Tag Archive: Facing The Mountain


Now, my take on the last book from my summertime night table reading stack (see my post of July 11, 2021).  Daniel James Brown’s Facing The Mountain, A True Story of Japanese American Heroes in World War II” (Viking $30.00 9780525557401) recounts the reaction of our country at-large against Japanese Americans, in the wake of Japan’s surprise attack on Pearl Harbor on December 7, 1941 – 80 years ago, next month, as I write this review. As I read the chapters, I couldn’t help but notice, and am awestruck by how much our Black- American and Japanese-American soldier’s World War II experiences have in-common.  You see, I am the son of a career U.S. Army man who fought within the 369th Field Artillery unit out of Harlem, U.S.A.  I remember him alluding to much similar discrimination by segregation within the U.S. Armed forces, even though the enemy’s bullets did not differentiate race when they found their mark. It would be like if Africa was one country and it attacked us, all suspected African Americans would be round-up and sent off to concentration camps.  The misplaced resentment against Japanese Americans also ran so deep, that even after the young Japanese American G.I. proved their patriotism in battle, they were not easily welcomed back home, to the point that one barber shop owner justified it by saying, “They all look alike to me.”  Hell, that’s what I heard said about black Americans back in the 1960s!
Brown’s spotless set-up straps you into your seat-belt for a six-part saga of a people mistrusted, who then excelled against all odds. Reading a chapter or so per night, I only closed the book to sleep and with anticipation of what the next Part would describe and I’m challenged here, to validly convey the accuracy and compassion of his reporting the events which led to the battlefield confrontations with Hitler’s forces in WWII.  What the doughty Nisei soldiers overcame should be read by every American, no matter your ethnic background – especially in these trying times.  One can truly see that, as the saying goes, “It could be a lot worse!” after reading this volume of valiance.
Chapter 19 is a standout exhale and great change of pace.  Brown even fills-in the blanks about what happened to the deep-voiced, late, great U.S. Senator from Hawaii, Daniel Inouye, who I noticed once on TV, had only one arm.  He is but one of many real characters we meet by name and family history in this true story. A personal glow came over me when I read page 382, about how one of the 442nd battalion’s assignments took them to Menton,  near the French Riviera, where they saw white zinnias among other beautiful flowers.  I sold zinnia flower seeds door-to-door in my neighborhood as a boy, to earn prizes depicted on the backs of the comic books I read and had forgotten all about that! “Mountain” contains many reminders of why history is as important to study now, more than ever, as he recounts how the inhumanity nationalistic madmen, bent upon world dominance, can inflict needless suffering upon other men, women and children – and which we, collectively, must never let happen again on our planet. Often chilling and painful to reflect upon, but always riveting, educational reading.  5 out-of-five WWII field artillery canons.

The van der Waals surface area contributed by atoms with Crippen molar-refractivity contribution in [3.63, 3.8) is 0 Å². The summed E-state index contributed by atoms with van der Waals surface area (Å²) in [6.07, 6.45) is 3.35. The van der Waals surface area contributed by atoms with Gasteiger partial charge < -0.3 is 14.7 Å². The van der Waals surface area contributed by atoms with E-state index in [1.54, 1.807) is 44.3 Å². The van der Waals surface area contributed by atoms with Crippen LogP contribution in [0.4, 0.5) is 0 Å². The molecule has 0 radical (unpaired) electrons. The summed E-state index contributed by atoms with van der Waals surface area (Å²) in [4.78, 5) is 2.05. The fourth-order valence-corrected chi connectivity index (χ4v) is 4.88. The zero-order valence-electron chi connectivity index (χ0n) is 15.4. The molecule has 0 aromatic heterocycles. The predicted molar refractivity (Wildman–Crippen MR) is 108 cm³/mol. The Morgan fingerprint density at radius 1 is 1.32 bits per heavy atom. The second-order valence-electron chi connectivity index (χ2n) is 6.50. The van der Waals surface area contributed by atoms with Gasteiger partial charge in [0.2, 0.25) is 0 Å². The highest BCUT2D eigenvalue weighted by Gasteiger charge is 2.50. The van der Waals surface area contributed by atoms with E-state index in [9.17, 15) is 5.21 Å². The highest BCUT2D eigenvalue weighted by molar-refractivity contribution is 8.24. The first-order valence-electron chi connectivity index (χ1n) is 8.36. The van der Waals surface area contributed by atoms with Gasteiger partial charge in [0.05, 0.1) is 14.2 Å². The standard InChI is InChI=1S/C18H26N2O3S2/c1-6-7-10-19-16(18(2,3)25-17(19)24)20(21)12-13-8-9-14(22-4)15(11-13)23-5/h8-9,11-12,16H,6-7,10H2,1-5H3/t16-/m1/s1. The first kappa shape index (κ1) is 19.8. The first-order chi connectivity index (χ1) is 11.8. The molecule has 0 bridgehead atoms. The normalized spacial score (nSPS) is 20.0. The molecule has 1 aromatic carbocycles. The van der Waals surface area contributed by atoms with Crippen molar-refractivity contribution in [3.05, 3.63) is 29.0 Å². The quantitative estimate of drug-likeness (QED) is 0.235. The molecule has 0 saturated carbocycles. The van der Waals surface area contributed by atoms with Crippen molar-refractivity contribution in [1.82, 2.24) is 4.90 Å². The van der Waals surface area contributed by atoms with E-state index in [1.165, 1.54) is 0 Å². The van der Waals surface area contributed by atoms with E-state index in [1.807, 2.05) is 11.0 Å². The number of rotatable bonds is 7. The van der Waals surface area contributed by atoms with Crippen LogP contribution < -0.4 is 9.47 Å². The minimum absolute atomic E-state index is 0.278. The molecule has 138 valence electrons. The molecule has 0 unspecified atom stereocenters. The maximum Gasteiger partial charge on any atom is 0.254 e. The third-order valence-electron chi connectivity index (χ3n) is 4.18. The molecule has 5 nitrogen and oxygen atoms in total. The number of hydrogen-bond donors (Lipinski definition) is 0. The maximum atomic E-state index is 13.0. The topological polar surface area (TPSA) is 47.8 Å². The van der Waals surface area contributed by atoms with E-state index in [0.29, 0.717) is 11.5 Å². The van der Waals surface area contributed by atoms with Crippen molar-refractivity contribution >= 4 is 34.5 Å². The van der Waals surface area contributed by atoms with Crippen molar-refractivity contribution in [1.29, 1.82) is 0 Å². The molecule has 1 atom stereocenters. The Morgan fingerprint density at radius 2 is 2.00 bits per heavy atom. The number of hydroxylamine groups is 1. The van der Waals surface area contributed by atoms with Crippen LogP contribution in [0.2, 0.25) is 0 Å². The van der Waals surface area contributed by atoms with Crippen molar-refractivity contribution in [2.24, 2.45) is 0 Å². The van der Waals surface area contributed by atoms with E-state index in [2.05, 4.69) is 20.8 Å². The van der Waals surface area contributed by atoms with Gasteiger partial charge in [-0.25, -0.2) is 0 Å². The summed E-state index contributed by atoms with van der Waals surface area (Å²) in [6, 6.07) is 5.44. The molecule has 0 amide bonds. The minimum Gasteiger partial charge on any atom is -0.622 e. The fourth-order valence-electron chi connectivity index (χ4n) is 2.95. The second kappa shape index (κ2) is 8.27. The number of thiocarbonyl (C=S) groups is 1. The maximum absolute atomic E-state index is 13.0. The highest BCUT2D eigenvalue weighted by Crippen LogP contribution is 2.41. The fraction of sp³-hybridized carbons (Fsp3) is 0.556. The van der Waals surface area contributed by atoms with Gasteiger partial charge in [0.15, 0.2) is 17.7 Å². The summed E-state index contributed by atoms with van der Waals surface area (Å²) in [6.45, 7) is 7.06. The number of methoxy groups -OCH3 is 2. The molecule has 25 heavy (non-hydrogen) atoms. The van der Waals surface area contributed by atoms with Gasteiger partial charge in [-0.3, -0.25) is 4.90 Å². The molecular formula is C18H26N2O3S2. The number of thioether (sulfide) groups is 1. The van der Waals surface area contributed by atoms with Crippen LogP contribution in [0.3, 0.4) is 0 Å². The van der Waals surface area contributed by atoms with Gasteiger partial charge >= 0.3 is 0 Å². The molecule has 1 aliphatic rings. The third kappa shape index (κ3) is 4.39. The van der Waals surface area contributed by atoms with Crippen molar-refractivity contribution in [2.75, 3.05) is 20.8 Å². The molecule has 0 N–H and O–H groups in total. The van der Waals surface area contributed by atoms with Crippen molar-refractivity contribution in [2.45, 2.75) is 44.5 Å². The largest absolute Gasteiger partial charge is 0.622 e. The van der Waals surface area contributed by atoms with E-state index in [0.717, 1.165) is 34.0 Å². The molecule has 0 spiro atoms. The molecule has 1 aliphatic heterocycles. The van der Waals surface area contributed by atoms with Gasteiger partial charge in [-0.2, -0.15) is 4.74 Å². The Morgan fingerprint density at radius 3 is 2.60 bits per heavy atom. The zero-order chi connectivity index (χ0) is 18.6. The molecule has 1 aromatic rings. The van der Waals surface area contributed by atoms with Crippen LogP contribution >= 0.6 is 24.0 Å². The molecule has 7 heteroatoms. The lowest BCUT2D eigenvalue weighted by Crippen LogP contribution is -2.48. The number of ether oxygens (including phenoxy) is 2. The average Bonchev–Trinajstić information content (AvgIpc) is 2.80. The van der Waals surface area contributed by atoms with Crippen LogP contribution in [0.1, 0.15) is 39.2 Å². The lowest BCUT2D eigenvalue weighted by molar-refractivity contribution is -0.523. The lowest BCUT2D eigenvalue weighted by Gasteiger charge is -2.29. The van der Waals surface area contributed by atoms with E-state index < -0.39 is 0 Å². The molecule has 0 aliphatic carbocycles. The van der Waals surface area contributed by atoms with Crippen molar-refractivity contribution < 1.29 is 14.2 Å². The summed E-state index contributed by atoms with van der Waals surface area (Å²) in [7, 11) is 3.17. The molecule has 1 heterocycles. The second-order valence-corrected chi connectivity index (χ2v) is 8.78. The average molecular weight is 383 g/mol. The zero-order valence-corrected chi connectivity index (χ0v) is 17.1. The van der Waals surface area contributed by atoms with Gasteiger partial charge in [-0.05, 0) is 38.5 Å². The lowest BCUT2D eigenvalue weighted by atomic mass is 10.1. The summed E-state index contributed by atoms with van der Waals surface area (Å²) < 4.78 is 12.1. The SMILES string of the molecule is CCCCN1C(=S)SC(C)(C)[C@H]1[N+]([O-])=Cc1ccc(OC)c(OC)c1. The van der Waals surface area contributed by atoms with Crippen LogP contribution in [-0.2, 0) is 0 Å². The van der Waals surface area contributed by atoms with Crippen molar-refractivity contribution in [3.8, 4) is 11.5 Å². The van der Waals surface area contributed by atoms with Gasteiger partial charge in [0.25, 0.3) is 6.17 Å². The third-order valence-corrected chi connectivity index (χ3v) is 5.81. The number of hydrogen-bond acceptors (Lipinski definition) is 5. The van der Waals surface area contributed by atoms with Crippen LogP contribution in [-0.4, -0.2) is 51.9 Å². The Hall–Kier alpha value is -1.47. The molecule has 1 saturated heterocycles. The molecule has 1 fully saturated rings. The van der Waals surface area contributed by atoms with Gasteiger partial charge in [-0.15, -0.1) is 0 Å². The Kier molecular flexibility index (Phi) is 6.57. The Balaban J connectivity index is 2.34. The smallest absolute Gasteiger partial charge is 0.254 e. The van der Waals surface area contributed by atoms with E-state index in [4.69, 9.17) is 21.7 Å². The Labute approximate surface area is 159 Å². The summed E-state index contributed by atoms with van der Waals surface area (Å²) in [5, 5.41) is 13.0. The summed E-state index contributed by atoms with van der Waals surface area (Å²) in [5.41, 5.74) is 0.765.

If you are an Achilliad frequent-flyer, you know I was an English/Communications (double) Major at the university and that I review or report on books I read, from time-to-time. Its much more pleasurable to read for fun and information than for a grade, by the way! So this season, I have a new reason to try a different angle: letting you VIPs see what is on my bedside bookshelf reading list this summer!

I don’t promise to review or report on all of these, but in any event, they caught my eyes at the library long enough to bring home for a closer look!

Of particular note is “A Boob’s Life”, by Leslie Lehr, which hooked me – maybe because I’m a “breast man” – long enough to tap into my curiosity about how women really feel (no pun intended) about their titties. I am into it already and the author seems kind of angry with historic purpose.

The other hottie at my bedside is Daniel James Brown’s “Facing The Mountain”, which is about the mistreatment of Japanese Americans in the aftermath of the Pearl Harbor attack on us during World War II. Fascinatingly relevant on so many levels to our American circumstances even here in the summer of 2021.

“Little Fires Everywhere”, by Celeste Ng, is a novel that just cannot seem to snag my attention long enough to finish – it drags a bit, despite excellent reviews when it came out. I want to see it through, but may have to purchase it if I run out of library renews.

On the historical tip is Ronald C. White’s “Lincoln In Private”, which are the written etchings of the man who many hold up as our greatest American President, Abraham Lincoln. It is a kind of “behind-the-scenes” look at the notes he wrote in-between crafting and delivering his lectures and speeches about the issues during his times; some of it resonates to our collective current calamities.

So that’s IT! As the public service announcement used to say, “Reading Is FUNdamental!”Have a good reading summer, wherever your travels take you, and maybe we can compare notes and opinions in the Autumn.

spencer fleury dot com

proto-thoughts, fleeting obsessions and insomnia cures from an occasionally unreliable narrator

Gobbledygook

We all go a little mad sometimes.

Off the Charts

American Journal of Nursing blog: diverse nursing voices and stories

Longreads

The best longform stories on the web

Weapons

A brain is a battlefield of ideas

Billb62's Blog

Just another WordPress.com weblog

Voices of Ukraine

Politics, anti-government rallies, other. Maidan.

tekArtist

Warning: Widespread Weirdness

%d bloggers like this: